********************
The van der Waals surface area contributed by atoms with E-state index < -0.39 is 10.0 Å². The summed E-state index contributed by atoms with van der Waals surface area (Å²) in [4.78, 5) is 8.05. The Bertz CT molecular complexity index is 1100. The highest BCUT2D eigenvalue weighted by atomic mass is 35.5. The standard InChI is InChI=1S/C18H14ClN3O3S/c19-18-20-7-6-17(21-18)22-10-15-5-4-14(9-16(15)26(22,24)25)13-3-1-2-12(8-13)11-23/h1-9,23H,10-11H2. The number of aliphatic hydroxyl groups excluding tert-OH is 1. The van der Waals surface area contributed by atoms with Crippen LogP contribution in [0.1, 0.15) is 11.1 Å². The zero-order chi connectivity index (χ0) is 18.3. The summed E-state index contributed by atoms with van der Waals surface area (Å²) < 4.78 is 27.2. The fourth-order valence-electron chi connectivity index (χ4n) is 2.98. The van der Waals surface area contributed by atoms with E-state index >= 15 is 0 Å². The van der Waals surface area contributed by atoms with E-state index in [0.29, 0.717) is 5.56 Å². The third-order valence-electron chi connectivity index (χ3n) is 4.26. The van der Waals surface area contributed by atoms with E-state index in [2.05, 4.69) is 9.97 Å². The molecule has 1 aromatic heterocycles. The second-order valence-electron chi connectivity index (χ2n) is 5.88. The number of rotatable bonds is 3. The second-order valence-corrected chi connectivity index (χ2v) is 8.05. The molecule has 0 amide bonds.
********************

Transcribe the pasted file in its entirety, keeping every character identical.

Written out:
The van der Waals surface area contributed by atoms with E-state index < -0.39 is 10.0 Å². The summed E-state index contributed by atoms with van der Waals surface area (Å²) in [4.78, 5) is 8.05. The Bertz CT molecular complexity index is 1100. The highest BCUT2D eigenvalue weighted by atomic mass is 35.5. The standard InChI is InChI=1S/C18H14ClN3O3S/c19-18-20-7-6-17(21-18)22-10-15-5-4-14(9-16(15)26(22,24)25)13-3-1-2-12(8-13)11-23/h1-9,23H,10-11H2. The number of aliphatic hydroxyl groups excluding tert-OH is 1. The van der Waals surface area contributed by atoms with Crippen LogP contribution in [0.1, 0.15) is 11.1 Å². The zero-order chi connectivity index (χ0) is 18.3. The summed E-state index contributed by atoms with van der Waals surface area (Å²) < 4.78 is 27.2. The fourth-order valence-electron chi connectivity index (χ4n) is 2.98. The van der Waals surface area contributed by atoms with E-state index >= 15 is 0 Å². The van der Waals surface area contributed by atoms with E-state index in [0.29, 0.717) is 5.56 Å². The third-order valence-electron chi connectivity index (χ3n) is 4.26. The van der Waals surface area contributed by atoms with E-state index in [2.05, 4.69) is 9.97 Å². The molecule has 1 aromatic heterocycles. The second-order valence-electron chi connectivity index (χ2n) is 5.88. The number of rotatable bonds is 3. The second-order valence-corrected chi connectivity index (χ2v) is 8.05. The molecule has 0 amide bonds.